Roland Boutique TR-08 (808)


Nah not what I mean at all. The MIDI sync does not govern the triggering of individual instruments (drum sounds). That is controlled by the sequencer. The master clock of the sequencer is laggy when clocked from an external source. Hardly surprising. There really aren’t that many devices out there that are totally rock solid. And these are no different

The latency over the USB is found when you press play on the machine, the time it takes the audio to appear at the USB outputs has a very large latency. Regardless of whether you are syncing the device internally or externally

What you are referring to is part of the whole ACB thing.


I understand the difference, I was just wondering if you were hearing a delay in triggering the sounds as sync lag. I’ve not tried USB audio into a computer, I always record the outputs.

I don’t think the hit timing on the TR-8 has anything to do with the ACB modelling, really, it’s a timing option that can be turned on and off.


Interesting, I use mine with midi and audio over USB and have no latency or sync problems at all, but I’m using them with the MX-1 and not a computer - could the problem be with the computer?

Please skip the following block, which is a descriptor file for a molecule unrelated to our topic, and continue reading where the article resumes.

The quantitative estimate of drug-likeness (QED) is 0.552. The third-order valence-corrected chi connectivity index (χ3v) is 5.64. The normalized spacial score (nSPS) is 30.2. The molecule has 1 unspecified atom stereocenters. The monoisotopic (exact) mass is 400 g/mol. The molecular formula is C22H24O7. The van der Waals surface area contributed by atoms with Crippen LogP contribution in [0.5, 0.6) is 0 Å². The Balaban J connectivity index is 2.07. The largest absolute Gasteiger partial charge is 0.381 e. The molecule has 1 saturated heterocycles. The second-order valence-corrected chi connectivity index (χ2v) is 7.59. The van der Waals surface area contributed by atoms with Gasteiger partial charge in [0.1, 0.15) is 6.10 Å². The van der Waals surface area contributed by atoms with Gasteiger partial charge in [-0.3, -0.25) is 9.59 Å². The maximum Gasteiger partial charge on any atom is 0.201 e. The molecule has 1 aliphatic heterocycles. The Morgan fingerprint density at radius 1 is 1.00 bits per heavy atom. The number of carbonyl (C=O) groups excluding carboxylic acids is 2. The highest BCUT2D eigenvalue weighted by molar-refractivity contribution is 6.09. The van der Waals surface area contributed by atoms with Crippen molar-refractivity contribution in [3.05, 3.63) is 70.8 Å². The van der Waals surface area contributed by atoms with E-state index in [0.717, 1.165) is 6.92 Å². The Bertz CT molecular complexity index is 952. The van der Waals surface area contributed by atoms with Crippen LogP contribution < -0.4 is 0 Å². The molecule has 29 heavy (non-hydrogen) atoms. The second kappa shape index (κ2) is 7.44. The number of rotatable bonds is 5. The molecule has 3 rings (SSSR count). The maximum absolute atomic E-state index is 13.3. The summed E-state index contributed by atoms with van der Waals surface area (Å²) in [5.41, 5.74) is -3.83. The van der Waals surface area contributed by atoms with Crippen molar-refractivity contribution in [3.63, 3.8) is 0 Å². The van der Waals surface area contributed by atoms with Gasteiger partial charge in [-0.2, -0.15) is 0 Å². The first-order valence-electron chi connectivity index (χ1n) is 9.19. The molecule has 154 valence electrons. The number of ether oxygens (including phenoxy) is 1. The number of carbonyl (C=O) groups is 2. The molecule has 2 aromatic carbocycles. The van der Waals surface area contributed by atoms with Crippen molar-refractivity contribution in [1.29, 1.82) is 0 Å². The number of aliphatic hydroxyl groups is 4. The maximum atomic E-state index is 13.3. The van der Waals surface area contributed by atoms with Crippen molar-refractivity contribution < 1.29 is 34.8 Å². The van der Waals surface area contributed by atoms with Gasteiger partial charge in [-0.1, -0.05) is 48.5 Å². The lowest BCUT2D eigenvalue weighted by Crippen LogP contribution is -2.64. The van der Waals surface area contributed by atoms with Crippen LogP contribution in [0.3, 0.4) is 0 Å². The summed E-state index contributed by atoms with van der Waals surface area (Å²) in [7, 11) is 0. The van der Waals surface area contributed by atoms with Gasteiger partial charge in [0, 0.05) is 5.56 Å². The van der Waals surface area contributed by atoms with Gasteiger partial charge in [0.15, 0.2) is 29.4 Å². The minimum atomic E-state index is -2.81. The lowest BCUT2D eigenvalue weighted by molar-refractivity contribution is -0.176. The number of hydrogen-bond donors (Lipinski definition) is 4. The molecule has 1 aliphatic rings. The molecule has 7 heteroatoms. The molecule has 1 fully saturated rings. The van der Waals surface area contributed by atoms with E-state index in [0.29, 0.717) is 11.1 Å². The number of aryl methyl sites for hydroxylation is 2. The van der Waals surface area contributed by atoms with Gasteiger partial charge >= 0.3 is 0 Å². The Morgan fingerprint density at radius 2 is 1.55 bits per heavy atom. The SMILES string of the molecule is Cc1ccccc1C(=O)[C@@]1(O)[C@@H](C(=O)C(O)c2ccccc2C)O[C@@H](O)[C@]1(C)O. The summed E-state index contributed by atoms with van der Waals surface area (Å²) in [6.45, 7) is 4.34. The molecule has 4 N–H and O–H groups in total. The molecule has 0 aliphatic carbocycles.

Still confused about the MX-1. Does it allow mixing and eq of individual channels from the TR-08/9 or is it only getting the main stereo bus over USB from the boutiques? How does one set it up?


The MX-1 takes the stereo bus only. I think the only way to do separate outs over USB with the MX-1 is to go out via Ableton, do the track assignments there, and back in with the MX-1 in DAW/external mixing mode. But you’ll get latency.

I’ve not yet tried taking an assignable out from the TR-8 as an analogue input in combination with the USB audio… that might work… Not possible on the boutiques though.


Thanks. Even though I agree that it’s a shame that the TR-09 only has a single analog stereo output, they’re also sufficiently cheap to consider buying a second one simply to get more outputs… :wink:


Well I have the Rytm, A4 via OB (sync and audio) and the TB-03 over USB (sync and audio)

I’ve tried the TB both on its own and as an aggregate device paired with two different interfaces (MOTU and Focusrite). And tried clocking both ways. TB->Interface and Interface->TB

The aggregate device doesn’t make it any worse or better. It only adds a small amount of latency to what I’d normally be getting from either interface

It doesn’t seem to matter how I try to sync the TB (internally, externally, mid or trigger) the audio over the USB is about a 1/64th note later than audio from OB or any other VSTs I have running

I can’t jam the TB with my other gear unless I monitor the physical outputs.


What exactly is the timing option you mentioned? I’ve not heard of it before. But if it’s there to make them feel “more genuine” then it’s definitely part of the ACB design




In setup mode (switch on while holding PTN SELECT) it’s toggled with pad number 7.